Managing Millennials means you can assume that they’re always interested.

Remember, this generation loves a challenge. If they’re not receiving it, they’ll go elsewhere. Millennials aren’t as worried about jumping ship to another company if that’s where they think greater opportunities awaits.

Again, constant challenges help, but hold regular conversations with them, as well. At the very least, hold these once a quarter. Once a month would be ideal.

During these reviews, don’t just go over their recent performances. Ask them about their professional goals and recommend ways they can continue making progress. Try our Annual Goal Setting Booklet to help establish goals for your Millennial employees, and In the future, look for tasks that you can align them with to meet their goals, as well.

Mentorship is key for retaining Millennials, but also it’s a great management tool, too.

 

4. Reward Them with Recognition

They might loath to admit this, but Millennials love recognition.

It shouldn’t come as too much of a surprise. Most of them can hardly remember a time before their phones shook because someone liked their picture or retweeted their post.

This is another example of an incentive Millennials will work for that will benefit the rest of your company, too. Recognition in the workplace is an extremely powerful motivator. Millennials may want it the most, but your other employees will also respond positively to it.

The important thing about recognition is that you don’t always provide it the same way. Here are some simple examples:

  • Hand out awards
  • Offer actual gifts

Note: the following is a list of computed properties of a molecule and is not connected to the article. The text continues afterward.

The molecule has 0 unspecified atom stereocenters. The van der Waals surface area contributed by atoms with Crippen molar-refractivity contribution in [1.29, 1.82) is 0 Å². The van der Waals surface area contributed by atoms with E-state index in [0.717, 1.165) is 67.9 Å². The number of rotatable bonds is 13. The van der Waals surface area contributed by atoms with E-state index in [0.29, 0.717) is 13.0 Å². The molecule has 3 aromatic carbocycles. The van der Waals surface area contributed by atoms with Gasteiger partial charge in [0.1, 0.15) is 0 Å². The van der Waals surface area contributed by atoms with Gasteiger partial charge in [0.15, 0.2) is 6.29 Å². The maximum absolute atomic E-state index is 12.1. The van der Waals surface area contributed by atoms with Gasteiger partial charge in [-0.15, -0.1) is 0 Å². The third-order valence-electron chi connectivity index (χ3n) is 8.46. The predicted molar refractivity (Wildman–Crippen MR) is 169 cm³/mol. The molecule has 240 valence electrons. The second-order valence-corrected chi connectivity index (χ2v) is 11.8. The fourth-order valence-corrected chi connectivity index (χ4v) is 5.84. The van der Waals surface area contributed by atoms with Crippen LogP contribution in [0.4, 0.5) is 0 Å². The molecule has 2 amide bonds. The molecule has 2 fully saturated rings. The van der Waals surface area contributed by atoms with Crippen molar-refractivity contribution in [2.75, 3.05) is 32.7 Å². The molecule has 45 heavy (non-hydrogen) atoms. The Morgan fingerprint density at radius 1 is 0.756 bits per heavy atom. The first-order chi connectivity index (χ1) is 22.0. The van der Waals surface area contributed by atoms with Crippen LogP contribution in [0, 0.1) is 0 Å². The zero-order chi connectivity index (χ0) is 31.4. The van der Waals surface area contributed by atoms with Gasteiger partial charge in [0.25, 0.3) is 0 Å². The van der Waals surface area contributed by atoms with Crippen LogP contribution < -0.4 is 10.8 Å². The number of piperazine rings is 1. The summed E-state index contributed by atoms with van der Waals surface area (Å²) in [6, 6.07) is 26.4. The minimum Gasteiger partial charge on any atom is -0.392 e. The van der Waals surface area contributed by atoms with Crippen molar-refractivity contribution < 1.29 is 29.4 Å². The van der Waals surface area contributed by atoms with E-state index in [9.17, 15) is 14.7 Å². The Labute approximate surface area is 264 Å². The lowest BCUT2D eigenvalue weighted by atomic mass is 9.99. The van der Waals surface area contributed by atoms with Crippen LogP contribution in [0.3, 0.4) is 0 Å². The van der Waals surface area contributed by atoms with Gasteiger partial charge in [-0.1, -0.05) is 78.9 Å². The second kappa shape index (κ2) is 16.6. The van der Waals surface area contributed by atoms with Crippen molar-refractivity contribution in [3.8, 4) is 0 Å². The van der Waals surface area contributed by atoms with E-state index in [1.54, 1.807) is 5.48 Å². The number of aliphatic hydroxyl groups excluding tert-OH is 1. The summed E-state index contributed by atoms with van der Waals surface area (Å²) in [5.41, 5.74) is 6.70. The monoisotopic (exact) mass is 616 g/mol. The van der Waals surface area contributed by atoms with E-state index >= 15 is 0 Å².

• Recognize employees at staff meetings

Furthermore, it’s just as important that you make recognition a part of your overall company culture. Everyone in a management position, from a supervisor to the president, should be recognizing employees who go beyond for the company.

Most forms of recognition are completely free. It doesn’t cost anything to mention someone’s hard work at the next all-staff meeting or reward an employee with a reserved parking space. It’s an easy but effective way to manage Millennials (and reduce turnover).

 

Beyond Managing Millennials

Of course, you probably employ more than just Millennials in your office.

So, if your overall management skills are lacking, the above advice will only get you so far.

I have two solutions I’d like you to know about.

The first is my Take the Lead™ program. It’s an eight-week training program that will cover important topics like creating actionable goals, motivating your team, and holding people accountable.

If you work in sales, then I also recommend Systematic Foundation™. This is another eight-week program, but it’s for those who want help designing and implementing a sales process for their entire organization.

Combine professional coaching with the tips we just covered and you’ll find that managing Millennials is easy and produces unprecedented results for your company.

Jeff Ruby

Jeff Ruby

Founder of RedRock Leadership

During the course of his professional career, he has worked in organizations ranging in size from a sole practitioner to Fortune 500. Included in his experience are roles in starting and selling companies, sales and sales management, training and development and executive coaching.

RedRock Leadership is a sales training and leadership development company committed to growing companies by growing individuals through on-going training infused with the competencies of emotional intelligence.